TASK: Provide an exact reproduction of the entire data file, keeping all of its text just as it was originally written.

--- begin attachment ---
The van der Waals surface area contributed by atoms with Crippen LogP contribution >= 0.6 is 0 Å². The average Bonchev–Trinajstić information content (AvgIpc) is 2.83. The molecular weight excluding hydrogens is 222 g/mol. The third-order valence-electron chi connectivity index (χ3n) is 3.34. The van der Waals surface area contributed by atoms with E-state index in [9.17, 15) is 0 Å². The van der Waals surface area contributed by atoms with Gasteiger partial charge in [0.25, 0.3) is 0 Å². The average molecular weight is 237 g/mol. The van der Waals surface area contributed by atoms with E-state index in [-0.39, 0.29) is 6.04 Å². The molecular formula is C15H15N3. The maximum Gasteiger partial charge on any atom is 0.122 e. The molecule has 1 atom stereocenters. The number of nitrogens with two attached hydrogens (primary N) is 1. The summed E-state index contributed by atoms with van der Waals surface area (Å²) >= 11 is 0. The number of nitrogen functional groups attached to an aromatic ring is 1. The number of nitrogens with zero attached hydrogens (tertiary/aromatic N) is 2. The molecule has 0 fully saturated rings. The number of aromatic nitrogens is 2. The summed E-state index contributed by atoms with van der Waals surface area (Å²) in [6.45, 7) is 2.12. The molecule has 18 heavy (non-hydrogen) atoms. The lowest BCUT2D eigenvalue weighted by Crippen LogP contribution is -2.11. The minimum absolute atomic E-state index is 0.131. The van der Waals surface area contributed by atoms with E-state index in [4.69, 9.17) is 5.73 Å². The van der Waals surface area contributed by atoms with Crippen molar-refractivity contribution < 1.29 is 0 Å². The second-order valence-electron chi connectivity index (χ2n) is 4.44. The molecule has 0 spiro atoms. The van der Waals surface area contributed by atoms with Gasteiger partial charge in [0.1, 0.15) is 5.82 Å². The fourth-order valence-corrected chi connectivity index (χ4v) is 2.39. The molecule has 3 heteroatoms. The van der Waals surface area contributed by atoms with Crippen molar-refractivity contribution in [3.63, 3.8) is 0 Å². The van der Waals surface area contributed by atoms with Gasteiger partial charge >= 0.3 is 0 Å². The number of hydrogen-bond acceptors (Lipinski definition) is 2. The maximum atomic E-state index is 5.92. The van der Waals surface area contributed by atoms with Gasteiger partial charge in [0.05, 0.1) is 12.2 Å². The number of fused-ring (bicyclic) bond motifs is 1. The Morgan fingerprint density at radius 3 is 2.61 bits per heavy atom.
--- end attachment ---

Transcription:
The van der Waals surface area contributed by atoms with Crippen LogP contribution >= 0.6 is 0 Å². The average Bonchev–Trinajstić information content (AvgIpc) is 2.83. The molecular weight excluding hydrogens is 222 g/mol. The third-order valence-electron chi connectivity index (χ3n) is 3.34. The van der Waals surface area contributed by atoms with E-state index in [9.17, 15) is 0 Å². The van der Waals surface area contributed by atoms with Gasteiger partial charge in [0.25, 0.3) is 0 Å². The average molecular weight is 237 g/mol. The van der Waals surface area contributed by atoms with E-state index in [-0.39, 0.29) is 6.04 Å². The molecular formula is C15H15N3. The maximum Gasteiger partial charge on any atom is 0.122 e. The molecule has 1 atom stereocenters. The number of nitrogens with two attached hydrogens (primary N) is 1. The summed E-state index contributed by atoms with van der Waals surface area (Å²) >= 11 is 0. The number of nitrogen functional groups attached to an aromatic ring is 1. The number of nitrogens with zero attached hydrogens (tertiary/aromatic N) is 2. The molecule has 0 fully saturated rings. The number of aromatic nitrogens is 2. The summed E-state index contributed by atoms with van der Waals surface area (Å²) in [6.45, 7) is 2.12. The molecule has 18 heavy (non-hydrogen) atoms. The lowest BCUT2D eigenvalue weighted by Crippen LogP contribution is -2.11. The minimum absolute atomic E-state index is 0.131. The van der Waals surface area contributed by atoms with E-state index in [4.69, 9.17) is 5.73 Å². The van der Waals surface area contributed by atoms with Crippen molar-refractivity contribution < 1.29 is 0 Å². The second-order valence-electron chi connectivity index (χ2n) is 4.44. The molecule has 0 spiro atoms. The van der Waals surface area contributed by atoms with Gasteiger partial charge in [0.1, 0.15) is 5.82 Å². The fourth-order valence-corrected chi connectivity index (χ4v) is 2.39. The molecule has 3 heteroatoms. The van der Waals surface area contributed by atoms with Crippen molar-refractivity contribution in [3.63, 3.8) is 0 Å². The van der Waals surface area contributed by atoms with Gasteiger partial charge >= 0.3 is 0 Å². The number of hydrogen-bond acceptors (Lipinski definition) is 2. The maximum atomic E-state index is 5.92. The van der Waals surface area contributed by atoms with Gasteiger partial charge in [0.05, 0.1) is 12.2 Å². The number of fused-ring (bicyclic) bond motifs is 1. The Morgan fingerprint density at radius 3 is 2.61 bits per heavy atom.